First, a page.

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‘The Cross in the Closet’ — A straight Christian lives ‘openly gay’ for a year

Thursday, October 11, 2012

NASHVILLE, Tenn. — As the LGBT community marked “National Coming Out Day” this week, there is one story that stands out in its uniqueness.

ABC News Science and Health Editor Susan Donaldson-James reports Thursday that one 26-year-old Tennessee “gay” man came out, but the twist is that he’s actually straight and Evangelical.

Timothy Kurek (center), author of “The Cross in the Closet” is shown here with friends on Gay Pride Day.
Photo courtesy Timothy Kurek

Nashville resident Timothy Kurek said he was brought up to believe that homosexuality was a sin.

“You learned to be very afraid of God,” reflected Kurek. According to the preachings of his church, “The loving thing to do is to tell my friend who is gay, ‘Hey, listen, you are an abomination and you need to repent to go to heaven.’ I absolutely believed in that lock, stock and barrel.”

Kurek said that he had so perfected his “life-in-Christ” that others went to him for guidance and inspiration.

But it was during a period around four years ago, he said, when a friend, a lesbian, came to him shattered after her parents disowned her when she came out.

“I feel God really kicked me in the gut,” he said. “She was crying in my arms and instead of being there for her, I was thinking about all the arguments to convert her.”

Kurek’s reaction to her heartache and distress bothered him to the point he says that he wondered what it felt like to be gay and so alone.

Although he is heterosexual, he decided that he would explore that what it would be like to be a gay man for a year. “It finally clicked,” he said. “I needed to empathize and understand.”

By 2009, the idea to go undercover, as a way of documenting and learning about homophobia, was born. For six months he plotted and planned. “I had to make sure the timing was right,” he said.

But one day, sitting in a café in a part of Nashville where the gay bars and Christian hang-outs intersect, Kurek had his first confrontation. While reading a gay-themed book, he became aware of the “snickers and sneers.”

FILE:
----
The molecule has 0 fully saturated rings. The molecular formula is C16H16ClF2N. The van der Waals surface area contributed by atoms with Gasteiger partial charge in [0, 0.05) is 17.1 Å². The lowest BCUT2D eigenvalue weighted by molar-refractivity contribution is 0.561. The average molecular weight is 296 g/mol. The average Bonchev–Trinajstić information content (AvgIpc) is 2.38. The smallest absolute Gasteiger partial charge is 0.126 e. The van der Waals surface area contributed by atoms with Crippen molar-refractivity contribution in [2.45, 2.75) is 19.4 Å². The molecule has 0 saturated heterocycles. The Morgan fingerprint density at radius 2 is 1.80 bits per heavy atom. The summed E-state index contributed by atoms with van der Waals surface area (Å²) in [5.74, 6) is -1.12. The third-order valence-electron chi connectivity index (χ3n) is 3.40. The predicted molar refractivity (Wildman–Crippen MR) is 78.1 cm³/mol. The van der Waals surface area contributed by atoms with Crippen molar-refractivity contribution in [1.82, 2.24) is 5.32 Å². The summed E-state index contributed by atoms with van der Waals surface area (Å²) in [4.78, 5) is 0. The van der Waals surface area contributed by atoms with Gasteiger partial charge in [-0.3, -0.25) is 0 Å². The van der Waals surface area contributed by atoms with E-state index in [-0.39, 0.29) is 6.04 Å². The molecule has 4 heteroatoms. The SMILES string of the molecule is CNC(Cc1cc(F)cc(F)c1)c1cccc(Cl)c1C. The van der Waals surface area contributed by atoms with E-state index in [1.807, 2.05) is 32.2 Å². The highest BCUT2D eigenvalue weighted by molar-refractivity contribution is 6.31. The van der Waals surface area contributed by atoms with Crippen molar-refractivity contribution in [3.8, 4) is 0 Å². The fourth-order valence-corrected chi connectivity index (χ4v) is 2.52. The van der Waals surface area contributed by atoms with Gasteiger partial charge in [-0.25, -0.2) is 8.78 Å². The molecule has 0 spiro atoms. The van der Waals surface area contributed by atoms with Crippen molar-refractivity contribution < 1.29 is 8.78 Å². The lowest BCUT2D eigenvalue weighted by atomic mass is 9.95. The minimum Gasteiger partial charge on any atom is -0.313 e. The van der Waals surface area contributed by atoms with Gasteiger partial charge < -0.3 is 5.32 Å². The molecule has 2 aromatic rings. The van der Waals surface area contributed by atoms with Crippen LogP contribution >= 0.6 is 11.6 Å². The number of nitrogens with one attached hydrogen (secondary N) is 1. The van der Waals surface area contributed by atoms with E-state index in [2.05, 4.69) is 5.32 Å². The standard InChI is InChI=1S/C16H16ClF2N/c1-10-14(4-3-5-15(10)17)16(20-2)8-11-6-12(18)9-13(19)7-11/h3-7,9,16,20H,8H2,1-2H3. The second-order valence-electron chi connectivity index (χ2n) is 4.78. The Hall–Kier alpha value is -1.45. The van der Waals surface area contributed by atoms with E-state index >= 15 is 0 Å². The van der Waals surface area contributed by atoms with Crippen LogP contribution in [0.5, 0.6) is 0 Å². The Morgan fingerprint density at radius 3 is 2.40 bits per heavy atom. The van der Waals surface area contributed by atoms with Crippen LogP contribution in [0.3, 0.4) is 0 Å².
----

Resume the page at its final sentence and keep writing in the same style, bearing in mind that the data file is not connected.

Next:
“A guy came up to me when he saw the cover and said, ‘You know that is fundamentally false — you can’t be gay and Christian,’” said Kurek, who responded, “I am gay and I love God.”

The project to become gay had begun for real.

Kurek wrote about his journey — one that included hanging out in gay bars and facing the disappointment of his family and rejection of his friends — in his memoir, “The Cross in the Closet,” which was released Thursday.

During that year, Kurek got a job in a gay cafe, hung out in a gay bar and joined a gay softball league, all the while maintaining his inner identity as a straight Christian.

“In the end it was a book about prejudice, not a book about being gay,” said Kurek, who added that he chose National Coming Out Day and LGBT National History Month to launch his book, and that he will donate a portion of the proceeds to a charity that helps homeless LGBT youth.

“I want this seen as a people issue,” he said. “When we are shunning people, we are shunning Fred and John and Liz and Mary. These are human people.”

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12 more reader comments:

  1. Applaud!
    I’m an open Gay Christian as well!

    Posted on Thursday, October 11, 2012 at 6:01pm
  2. The greatest man who ever lived.

    Posted on Thursday, October 11, 2012 at 6:08pm
  3. Well not exactly, but you get the idea.

    Posted on Thursday, October 11, 2012 at 6:08pm
  4. It’s a start toward understanding

    Posted on Thursday, October 11, 2012 at 6:16pm
  5. So glad there are people like Jim out there !!!!!!

    Posted on Thursday, October 11, 2012 at 6:18pm
  6. bought it, cant wait to read it

    Posted on Thursday, October 11, 2012 at 6:28pm
  7. I can’t believe some of the responses I’ve seen about this from the gay community. A straight, christian, man goes out to try to understand what it’s like as a gay person and you bash him because he only had to be in the closet for a year?
    I thought the point was to try to help the situation to the point where people don’t NEED to be in the closet in the first place… this man is helping that cause.

    Posted on Thursday, October 11, 2012 at 7:05pm
  8. Glutton for punishment, I like it!

    Posted on Thursday, October 11, 2012 at 8:35pm
  9. unlike.

    Posted on Thursday, October 11, 2012 at 8:40pm
  10. I have really awkward feelings about this. On the one hand, I appreciate the level to which he tried to understand the struggle of lgbt+ people in the US, but on the other hand… he gets to walk away from it and go back to his life as usual. Maybe some things have changed and have been affected by his knowledge, but he has the privilege of being able to “flip a switch” and then his little experiment is over.

    Posted on Thursday, October 11, 2012 at 8:43pm
  11. I was hesitant at first, but I believe this was a noble idea. I do think that he should not be making a profit off of pretending to be gay and that proceeds from his book should go towards a gay charity.

    Posted on Thursday, October 11, 2012 at 8:47pm
  12. The point wasn’t to pretend and go back to his straight life or to make a profit for you to choose how it’s spent.
    The point was to, hopefully, make Christians aware of the hatred they spew and how it effects others.
    I applaud the effort. Though I’m skeptical out will have a positive effect.

    Posted on Thursday, October 11, 2012 at 8:54pm